Just home from an epic three-generation family ramble through the Ancestral Homeland. Organized by my mom, 19 of us–aunts, uncles, cousins, grandparents, friends–started in the hectic frenzy of Tokyo and made our way by bus, car, foot and bullet train on through Nagoya, Kyoto, Miyajima (pictured above) and Hiroshima. What an experience. The country mice from Bainbridge were blown away by the sheer volume of humanity, pace and size of Tokyo (below). And we found quiet, gorgeous settings more like home as well, in Miyajima, Kyoto, and other places along the way.
Too many individual experiences to list, but visits to the Tsukiji Fish Market in Tokyo and Nishiki Market in Kyoto, making okonomiyaki (a kind of savory Japanese crepe-omelet sort of thing) in Hiroshima, hiking up Monkey Mountain to commune with our more distant relatives, a whitewater boat trip, and watching Skyla shopping for a kimono with my mom, all stand out. We also spent a great day fishing the saltwater flats east of Nagoya (more on that in a coming post) with our friend Hisashi Suzuki.
For me, though, it was the day-to-day excellence of the food that really blew my mind. From high-end sushi (above) to the greatest katsu in the world, to simple bowls of ramen in a back alley of Shibuya (below), everything we ate ranged from great to excellent to top-10-meal-of-all-time status. In spite of averaging about 15,000 steps per day in hot, humid weather, I gained seven pounds in 15 days!
But even more than the sights, and yes, even more than the food, was the experience of watching my mom introduce her grandchildren to Japan (that’s the three of them settling into the bullet train for a 170mph cruise to Nagoya). And the time we spent traveling together with friends and family. I think we all made a lot of lifetime memories. Thanks, Mom!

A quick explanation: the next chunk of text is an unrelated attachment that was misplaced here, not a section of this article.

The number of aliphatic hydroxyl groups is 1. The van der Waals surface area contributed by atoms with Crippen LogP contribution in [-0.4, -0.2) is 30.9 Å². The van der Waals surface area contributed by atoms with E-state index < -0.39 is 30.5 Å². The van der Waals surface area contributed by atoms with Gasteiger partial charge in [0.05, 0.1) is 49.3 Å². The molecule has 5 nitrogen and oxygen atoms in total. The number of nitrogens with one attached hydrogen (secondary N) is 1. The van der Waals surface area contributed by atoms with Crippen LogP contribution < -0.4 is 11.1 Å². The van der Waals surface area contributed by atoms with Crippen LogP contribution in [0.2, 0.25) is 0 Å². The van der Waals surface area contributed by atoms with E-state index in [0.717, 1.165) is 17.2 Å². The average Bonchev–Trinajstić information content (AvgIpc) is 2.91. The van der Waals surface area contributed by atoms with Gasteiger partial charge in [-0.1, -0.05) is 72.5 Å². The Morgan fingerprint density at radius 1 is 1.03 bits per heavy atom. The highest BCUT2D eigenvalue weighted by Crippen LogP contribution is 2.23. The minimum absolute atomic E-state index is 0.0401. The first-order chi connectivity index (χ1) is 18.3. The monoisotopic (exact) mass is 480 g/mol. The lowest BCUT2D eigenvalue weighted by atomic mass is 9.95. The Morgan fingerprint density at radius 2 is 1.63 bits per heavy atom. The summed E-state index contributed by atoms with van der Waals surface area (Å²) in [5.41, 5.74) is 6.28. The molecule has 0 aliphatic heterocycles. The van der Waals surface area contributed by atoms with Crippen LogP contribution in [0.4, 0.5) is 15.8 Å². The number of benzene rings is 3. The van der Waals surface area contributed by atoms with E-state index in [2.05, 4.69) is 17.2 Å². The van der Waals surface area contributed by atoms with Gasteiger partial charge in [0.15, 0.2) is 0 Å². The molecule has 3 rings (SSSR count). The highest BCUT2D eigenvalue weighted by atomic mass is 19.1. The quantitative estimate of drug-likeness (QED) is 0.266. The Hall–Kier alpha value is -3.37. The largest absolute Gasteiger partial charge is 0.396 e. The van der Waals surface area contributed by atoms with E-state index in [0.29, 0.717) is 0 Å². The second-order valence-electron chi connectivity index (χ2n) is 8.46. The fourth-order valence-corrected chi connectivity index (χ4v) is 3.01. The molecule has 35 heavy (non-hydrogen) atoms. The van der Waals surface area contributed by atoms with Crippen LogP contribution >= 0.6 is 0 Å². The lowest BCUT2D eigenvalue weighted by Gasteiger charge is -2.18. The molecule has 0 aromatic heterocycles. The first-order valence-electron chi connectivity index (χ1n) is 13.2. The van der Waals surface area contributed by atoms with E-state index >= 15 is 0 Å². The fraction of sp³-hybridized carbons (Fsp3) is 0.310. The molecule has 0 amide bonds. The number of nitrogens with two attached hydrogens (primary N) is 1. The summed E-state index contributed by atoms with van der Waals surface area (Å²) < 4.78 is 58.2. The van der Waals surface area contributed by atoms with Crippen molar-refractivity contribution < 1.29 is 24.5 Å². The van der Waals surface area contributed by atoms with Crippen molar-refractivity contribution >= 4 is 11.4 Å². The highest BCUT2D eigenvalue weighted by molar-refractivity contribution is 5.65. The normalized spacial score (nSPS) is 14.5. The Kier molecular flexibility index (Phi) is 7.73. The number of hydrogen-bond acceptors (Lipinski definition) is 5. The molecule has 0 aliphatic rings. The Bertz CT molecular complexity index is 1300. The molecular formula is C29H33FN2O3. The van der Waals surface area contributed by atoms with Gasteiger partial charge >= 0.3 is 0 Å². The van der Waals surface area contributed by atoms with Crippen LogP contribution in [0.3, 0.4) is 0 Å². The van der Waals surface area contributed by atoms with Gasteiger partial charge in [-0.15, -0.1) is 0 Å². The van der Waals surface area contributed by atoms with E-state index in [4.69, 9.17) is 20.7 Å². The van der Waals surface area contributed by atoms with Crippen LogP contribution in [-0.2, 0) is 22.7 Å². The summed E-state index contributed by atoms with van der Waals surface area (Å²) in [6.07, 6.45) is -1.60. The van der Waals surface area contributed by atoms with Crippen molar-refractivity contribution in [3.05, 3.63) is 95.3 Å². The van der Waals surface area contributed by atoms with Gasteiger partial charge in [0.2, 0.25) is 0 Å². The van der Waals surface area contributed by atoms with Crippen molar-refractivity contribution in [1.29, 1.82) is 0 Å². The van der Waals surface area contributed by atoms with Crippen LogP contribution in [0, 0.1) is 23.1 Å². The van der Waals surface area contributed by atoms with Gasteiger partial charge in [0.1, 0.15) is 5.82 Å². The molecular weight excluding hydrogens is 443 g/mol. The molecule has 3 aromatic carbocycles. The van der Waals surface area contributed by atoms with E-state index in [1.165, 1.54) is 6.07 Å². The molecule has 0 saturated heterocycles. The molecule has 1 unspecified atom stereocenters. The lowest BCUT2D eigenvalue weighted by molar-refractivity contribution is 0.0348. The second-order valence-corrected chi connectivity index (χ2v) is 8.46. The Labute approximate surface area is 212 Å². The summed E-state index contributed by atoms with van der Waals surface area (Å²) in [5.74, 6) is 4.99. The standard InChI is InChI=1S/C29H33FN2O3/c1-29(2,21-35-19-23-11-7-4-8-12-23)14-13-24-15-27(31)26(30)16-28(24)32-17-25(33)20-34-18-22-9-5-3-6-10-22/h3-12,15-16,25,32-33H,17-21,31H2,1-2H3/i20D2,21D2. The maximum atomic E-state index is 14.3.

We had a mouth-watering Japanese New Year feast, or oshogatsu, at my mom’s house to kick off 2014. And what a feast it was! Of course, it took my mom the better part of three days to cook it all, with a little assistance from us on the morning of, but the result is a meal we’ll all remember for a long time.
These foods are a combination of unbelievably delicious flavors, along with traditional symbolic meanings of good health, long life, fertility, fortune, etc for the coming year. If the symbolic results are doled out based on quantity consumed, I think I’m in for a great year. Some of my favorites pictured here are chawan mushi, a light, silky seafood custard with shiitake mushrooms (potentially one of the three best things you can ever eat), cucumber sunomono with fresh octopus in a light rice vinegar dressing, inari sushi packed with soy-seasoned chicken, toasted sesame seeds, shittakes and rice in a tofu skin, nigiri sushi featuring tuna, yellowtail, shrimp and other treats, kimpira gobo–an earthy, seasoned dish of burdock root, fresh Dungeness crab… My uncle took one bite of inari sushi, made according to his mother’s recipe, and closed his eyes, saying, This tastes like I’m sixteen again.
So…mix all the fantastic flavors with nostalgia, tradition, symbolism, and well…it’s easy to get carried away. Half way through the meal I realized I didn’t have any pictures, and I jumped up and snapped the one above, showing our half-eaten meal. Then I sat back down and ate another four helpings of everything. Mom topped it all off with her mother’s brown-sugar-crumble-topped apple pie. Not exactly an old Japanese tradition, but rather one from just our own family. Thank you, Mom. I can’t think of anything better. Happy New Year!